Mad Men - Don Draper and the waitress - Sukiyaki

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md1960md : If you've seen the entire episode, this scene makes perfect sense. Don has just told Mohawk Airlines that SC is dropping them to pursue American Airlines. It was a decision Don didn't like because he gave Mohawk his word that SC would stick with them as they grew. He just got finished being unfaithful to his word in a business deal and he hated it. Now he has (another) chance to be unfaithful to his wife, but this time (surprisingly) he passes it up. He can't stomach the idea of being so unfaithful again so soon.

Mark Quintana : You know you're a pimp, when you can be depressed and women still come up to you and hit on you.

tallnsexy63 : I don't get why so many people are distraught by her garb/hair being Chinese and the song being Japanese. Someone mentioned that the commentary said it was intentional, and that seems perfectly plausible.This was America during the 60's. Honesty, most people didn't know the difference. It was all just exotic. Even now, most people watching this at home probably didn't notice. It's about atmosphere. The atmosphere of international restaurants is always exaggerated in a stereotypical way. It's even true in a contemporary light, albeit to less an extreme. There is a sushi place right down the road from me and not a single Japanese person works there. As long as the workers are Asian, no one bats an eye. I think the whole series portrays the ignorance of the time in regards to anyone who wasn't a well-off white male very well. 

Benny Forthwith : Now that is one fine woman right there.

Bre : Ever since I saw this scene when it aired I've probably listened to sukiyaki a million times.

Chris Mahon : The ability to pick up a subtle flirt and recognize it as such is a skill very few men possess. For most men, that initial question asked by the waitress would have been met with a response of "Yes, I am. Thank you." His reply of "excuse me" forces the waitress to be more direct with her flirt. That is why this scene stood out for most of us. Else, it would have been all but forgotten. +md1960md nailed it with the interpretation of the scene. I believe that is exactly what they wanted to capture with this encounter.

David Hutchinson : He's just one of those lucky guys. I had two friends who were like that. Just sitting around and women walk up to them and say the craziest shit. It's a wonderful life.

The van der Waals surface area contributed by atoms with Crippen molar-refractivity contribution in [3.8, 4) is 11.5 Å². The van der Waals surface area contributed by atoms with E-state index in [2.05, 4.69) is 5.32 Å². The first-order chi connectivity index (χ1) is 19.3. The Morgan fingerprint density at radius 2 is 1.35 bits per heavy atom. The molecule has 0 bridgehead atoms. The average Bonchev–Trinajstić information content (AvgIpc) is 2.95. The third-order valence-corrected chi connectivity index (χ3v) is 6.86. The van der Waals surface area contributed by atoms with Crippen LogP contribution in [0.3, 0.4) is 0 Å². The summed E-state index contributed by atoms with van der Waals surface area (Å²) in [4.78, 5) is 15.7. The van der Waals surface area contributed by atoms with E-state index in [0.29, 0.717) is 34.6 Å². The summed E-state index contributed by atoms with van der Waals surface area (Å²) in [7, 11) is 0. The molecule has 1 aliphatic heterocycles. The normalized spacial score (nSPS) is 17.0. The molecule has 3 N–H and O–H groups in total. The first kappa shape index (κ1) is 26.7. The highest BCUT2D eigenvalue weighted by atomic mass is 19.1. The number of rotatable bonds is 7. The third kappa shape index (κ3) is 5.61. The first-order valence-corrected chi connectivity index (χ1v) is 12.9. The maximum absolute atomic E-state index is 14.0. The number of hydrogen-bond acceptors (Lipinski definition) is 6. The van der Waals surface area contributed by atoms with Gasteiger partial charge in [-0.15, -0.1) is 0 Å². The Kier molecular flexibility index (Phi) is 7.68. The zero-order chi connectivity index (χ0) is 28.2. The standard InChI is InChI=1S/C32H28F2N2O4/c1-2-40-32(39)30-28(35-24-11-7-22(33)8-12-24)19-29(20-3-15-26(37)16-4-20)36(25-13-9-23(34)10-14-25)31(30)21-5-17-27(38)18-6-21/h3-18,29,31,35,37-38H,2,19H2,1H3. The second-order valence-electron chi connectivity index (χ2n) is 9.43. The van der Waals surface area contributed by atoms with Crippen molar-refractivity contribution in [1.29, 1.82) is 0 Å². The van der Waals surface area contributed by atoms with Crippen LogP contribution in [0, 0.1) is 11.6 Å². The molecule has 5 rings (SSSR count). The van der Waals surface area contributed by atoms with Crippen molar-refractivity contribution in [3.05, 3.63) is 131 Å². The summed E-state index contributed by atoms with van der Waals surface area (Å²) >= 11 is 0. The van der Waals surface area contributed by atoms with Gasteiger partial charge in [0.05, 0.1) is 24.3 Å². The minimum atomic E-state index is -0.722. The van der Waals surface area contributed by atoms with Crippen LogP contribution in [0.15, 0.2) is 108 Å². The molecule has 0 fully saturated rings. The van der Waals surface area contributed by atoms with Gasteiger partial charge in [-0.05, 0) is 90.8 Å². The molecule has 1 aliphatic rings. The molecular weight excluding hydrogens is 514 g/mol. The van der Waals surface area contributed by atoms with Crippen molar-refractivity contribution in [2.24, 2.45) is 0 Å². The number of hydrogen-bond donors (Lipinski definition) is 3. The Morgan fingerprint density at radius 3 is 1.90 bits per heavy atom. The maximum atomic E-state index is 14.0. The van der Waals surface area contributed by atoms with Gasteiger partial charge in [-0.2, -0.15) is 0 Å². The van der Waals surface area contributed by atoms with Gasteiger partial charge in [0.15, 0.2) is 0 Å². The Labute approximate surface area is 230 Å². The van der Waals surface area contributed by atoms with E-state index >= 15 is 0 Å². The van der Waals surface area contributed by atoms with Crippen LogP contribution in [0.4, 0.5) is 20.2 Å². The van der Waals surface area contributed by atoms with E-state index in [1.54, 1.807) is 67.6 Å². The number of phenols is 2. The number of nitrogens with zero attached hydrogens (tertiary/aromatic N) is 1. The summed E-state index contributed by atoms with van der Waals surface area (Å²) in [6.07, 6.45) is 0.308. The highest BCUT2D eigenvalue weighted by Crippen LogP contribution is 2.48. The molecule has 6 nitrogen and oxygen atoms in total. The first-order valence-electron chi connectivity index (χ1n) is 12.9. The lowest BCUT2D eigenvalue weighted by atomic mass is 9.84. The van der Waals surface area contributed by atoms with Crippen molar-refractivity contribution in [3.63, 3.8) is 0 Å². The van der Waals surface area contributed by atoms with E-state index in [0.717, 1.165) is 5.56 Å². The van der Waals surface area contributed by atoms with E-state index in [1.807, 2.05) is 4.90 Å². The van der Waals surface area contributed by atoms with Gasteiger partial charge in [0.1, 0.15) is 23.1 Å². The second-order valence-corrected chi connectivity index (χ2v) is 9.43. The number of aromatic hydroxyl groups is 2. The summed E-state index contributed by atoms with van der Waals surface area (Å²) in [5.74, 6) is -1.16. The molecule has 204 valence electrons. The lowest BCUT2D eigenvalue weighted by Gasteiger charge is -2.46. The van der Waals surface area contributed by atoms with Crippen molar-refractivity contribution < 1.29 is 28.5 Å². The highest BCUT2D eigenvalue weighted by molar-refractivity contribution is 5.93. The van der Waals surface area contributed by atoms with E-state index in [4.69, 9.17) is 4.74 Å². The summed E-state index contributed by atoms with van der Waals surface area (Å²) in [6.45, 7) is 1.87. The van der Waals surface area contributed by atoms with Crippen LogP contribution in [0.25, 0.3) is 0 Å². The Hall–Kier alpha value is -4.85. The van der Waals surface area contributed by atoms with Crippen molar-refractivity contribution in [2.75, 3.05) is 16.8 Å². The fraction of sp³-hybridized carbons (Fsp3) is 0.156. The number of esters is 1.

Arundel Mercure : I love the subtlety and sophistication here. Don seems in the depths of loneliness, this lovely lady merely hints at attraction, in a ladylike way. There's so much unsaid. It's not to be, but that's all right. That's class. I wish I lived in such an elegant world. I always remembered this brief exchange, I found it nice to watch again, thank you.

Jose Flores : How do you guys know she's hitting on him, it's her job as a waitress to be nice, what hints that she wants him?

Eric Roberts : I don't know how politically incorrect this scene was. I don't care. I don't know about whether some are offended that is culturally mismatched. I don't care. I just know one thing for certain. The actress portraying the waitress is one of the most beautiful women I have ever seen. It was a joy watching her and hearing her speak. Mr. Draper would probably agree.

Abdul E : You know you're alpha when you're rejecting beautiful women.

InsomnicZombie : I wish I had confidence like Don Draper...instead I'm living a boring life :/

STFU768 : what is this man in the high castle or some shit lol

Oneiros : All the beta males commenting below on what they would have said and done - from the perspective of their scarcity mindsets haha

jazzytds : Despite all this was a great scene, and they both looked like a vintage magazine photo...gorgeous.

jjrod33 : how did he not hit that.

Sri Sivarajan : Excellent music choice, especially given the guy who sings this song dies in an aeroplane crash in the 80s. Foreboding :(

Laman Ganbarova : I can imagine her wearing Guerlain's 'Mitsouko' perfume, what a stunning, mysterious beauty.

David Kiperman : Draper has one rule: no Asian chicks.

fos4242 : I don't get it.. If a waitress says "I could swing back around" I would assume she means she'll be back to take orders for more drinks. Maybe this is why I never get laid with waitresses.